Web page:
To desire the policing of the fireworks over the presence of the fireworks is to stand on the wrong side of history.
A few nights ago, while walking home in the Crown Heights neighborhood of Brooklyn, New York, I had to jump away from the flares of a small firework, crackling in the intersection by my apartment. The young guys who’d set if off were skipping back from the sparks too. I laughed, they laughed, and I went home. I did not ask where or how they’d procured the pyrotechnic, because I’m not in the habit of asking people where they get access to contraband.
I understand that many New Yorkers are less sanguine about the dramatic spike in amateur fireworks booming throughout the city nightscape. According to city data, there were 1,680 complaints about illegal fireworks in New York between June 8 and June 15, compared to just 12 for the equivalent period last year. Yet, from the sounds of the sky, such complaints are equaled by the desire for the displays after months of pandemic lockdowns, in the wake of nightly explosions of righteous antiracist rage against the police.
I would never ask anyone disturbed or bothered by the fireworks to simply embrace them, nor do I expect people to be incurious about the provenance of a once-rare phenomenon that has now become the soundtrack of a New York night. I insist, however, that those who demand a cessation of — and an explanation for — the vast fireworks uptick understand that the law enforcement crackdown against the activity will be far more dangerous and devastating than any sleepless night or misused Roman candle.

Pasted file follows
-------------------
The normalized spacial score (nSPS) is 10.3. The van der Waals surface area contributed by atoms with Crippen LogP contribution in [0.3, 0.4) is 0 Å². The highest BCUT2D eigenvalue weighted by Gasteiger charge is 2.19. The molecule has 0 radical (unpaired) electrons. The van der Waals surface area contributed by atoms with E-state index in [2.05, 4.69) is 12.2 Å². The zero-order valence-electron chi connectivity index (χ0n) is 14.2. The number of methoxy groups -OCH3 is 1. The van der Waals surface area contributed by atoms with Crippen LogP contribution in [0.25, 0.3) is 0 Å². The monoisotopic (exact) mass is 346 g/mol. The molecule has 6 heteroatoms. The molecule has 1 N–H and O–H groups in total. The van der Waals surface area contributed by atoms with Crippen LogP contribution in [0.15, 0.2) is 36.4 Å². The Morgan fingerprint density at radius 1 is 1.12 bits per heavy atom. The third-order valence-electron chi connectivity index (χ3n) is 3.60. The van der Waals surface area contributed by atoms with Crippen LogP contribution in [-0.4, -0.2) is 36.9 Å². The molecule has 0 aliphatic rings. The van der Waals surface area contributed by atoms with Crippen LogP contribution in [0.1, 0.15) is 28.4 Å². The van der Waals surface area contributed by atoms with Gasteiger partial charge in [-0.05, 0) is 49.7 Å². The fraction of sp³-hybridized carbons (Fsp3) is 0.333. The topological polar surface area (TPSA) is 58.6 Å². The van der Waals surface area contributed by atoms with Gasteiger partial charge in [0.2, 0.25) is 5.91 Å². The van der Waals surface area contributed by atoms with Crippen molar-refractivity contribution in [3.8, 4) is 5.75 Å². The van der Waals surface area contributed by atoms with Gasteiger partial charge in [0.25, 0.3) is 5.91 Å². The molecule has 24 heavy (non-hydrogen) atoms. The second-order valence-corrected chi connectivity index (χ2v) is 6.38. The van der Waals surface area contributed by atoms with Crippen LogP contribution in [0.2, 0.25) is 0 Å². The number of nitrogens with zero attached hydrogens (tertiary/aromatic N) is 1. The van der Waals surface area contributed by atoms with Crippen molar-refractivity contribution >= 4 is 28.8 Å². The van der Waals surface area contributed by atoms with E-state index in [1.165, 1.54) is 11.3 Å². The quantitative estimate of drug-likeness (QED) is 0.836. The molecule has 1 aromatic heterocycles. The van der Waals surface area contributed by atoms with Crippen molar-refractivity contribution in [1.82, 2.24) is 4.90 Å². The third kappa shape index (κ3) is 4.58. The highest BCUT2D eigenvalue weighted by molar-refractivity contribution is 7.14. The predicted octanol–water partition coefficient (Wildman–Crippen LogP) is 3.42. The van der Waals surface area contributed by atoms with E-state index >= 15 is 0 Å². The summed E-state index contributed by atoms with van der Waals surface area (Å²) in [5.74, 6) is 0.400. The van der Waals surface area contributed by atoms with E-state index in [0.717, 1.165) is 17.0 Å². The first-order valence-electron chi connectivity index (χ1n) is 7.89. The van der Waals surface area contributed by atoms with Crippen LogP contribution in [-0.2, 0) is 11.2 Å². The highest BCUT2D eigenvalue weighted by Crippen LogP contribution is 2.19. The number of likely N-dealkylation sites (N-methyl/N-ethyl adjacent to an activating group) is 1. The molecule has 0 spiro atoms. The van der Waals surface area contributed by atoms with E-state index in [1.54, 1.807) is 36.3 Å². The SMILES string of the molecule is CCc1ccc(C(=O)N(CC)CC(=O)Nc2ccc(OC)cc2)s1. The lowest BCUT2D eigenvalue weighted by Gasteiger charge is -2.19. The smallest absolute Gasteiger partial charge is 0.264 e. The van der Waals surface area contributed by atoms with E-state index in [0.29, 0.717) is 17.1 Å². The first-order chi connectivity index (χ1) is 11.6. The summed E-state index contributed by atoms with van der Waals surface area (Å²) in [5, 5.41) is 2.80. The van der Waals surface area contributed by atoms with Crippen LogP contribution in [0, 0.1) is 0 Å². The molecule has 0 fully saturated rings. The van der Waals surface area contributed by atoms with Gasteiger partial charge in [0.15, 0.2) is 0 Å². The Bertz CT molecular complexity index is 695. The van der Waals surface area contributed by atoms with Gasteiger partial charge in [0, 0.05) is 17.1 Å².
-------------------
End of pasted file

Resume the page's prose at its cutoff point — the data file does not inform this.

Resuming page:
On Tuesday, New York City Mayor Bill de Blasio announced the formation of an illegal fireworks task force, which will involve over 40 law enforcement officers conducting undercover buys and sting operations that target people selling fireworks in the city.
There is some irony to the fact that curiosity about the fireworks gave rise to a flurry of conspiracy theories. The fireworks were seemingly too plentiful, too expensive, too inaccessible, too professional — they had to be psy-ops, stings, or statecraft of some sort. Twitter theorizing abounded. But now the threat of law enforcement entrapment, violent sweeps, and typical brutality is all too real in response to activities, which are, for the most part, joyful diversions in a fraught time.
Even though the state has indeed carried out more devious operations to disable social movements and sow distrust, there are more parsimonious explanations for the booming blackmarket than “psy-ops.” Fireworks retailers in neighboring states, where selling is legal, are offloading their goods for cheap prices, having lost a huge amount of business through the cancellation of major public summer events due to the pandemic. Individuals and groups are scooping up the deals and bringing back big hauls to the city to sell.
Like any social phenomenon, different groups are setting off fireworks for different reasons. But we’re broadly seeing a constellation of letting off steam, expressing solidarity with ongoing protests for Black life, entertainment, community, excitement, and fun. Whatever dangers are involved — and they are not negligible — they are dwarfed by the state violence now promised in response.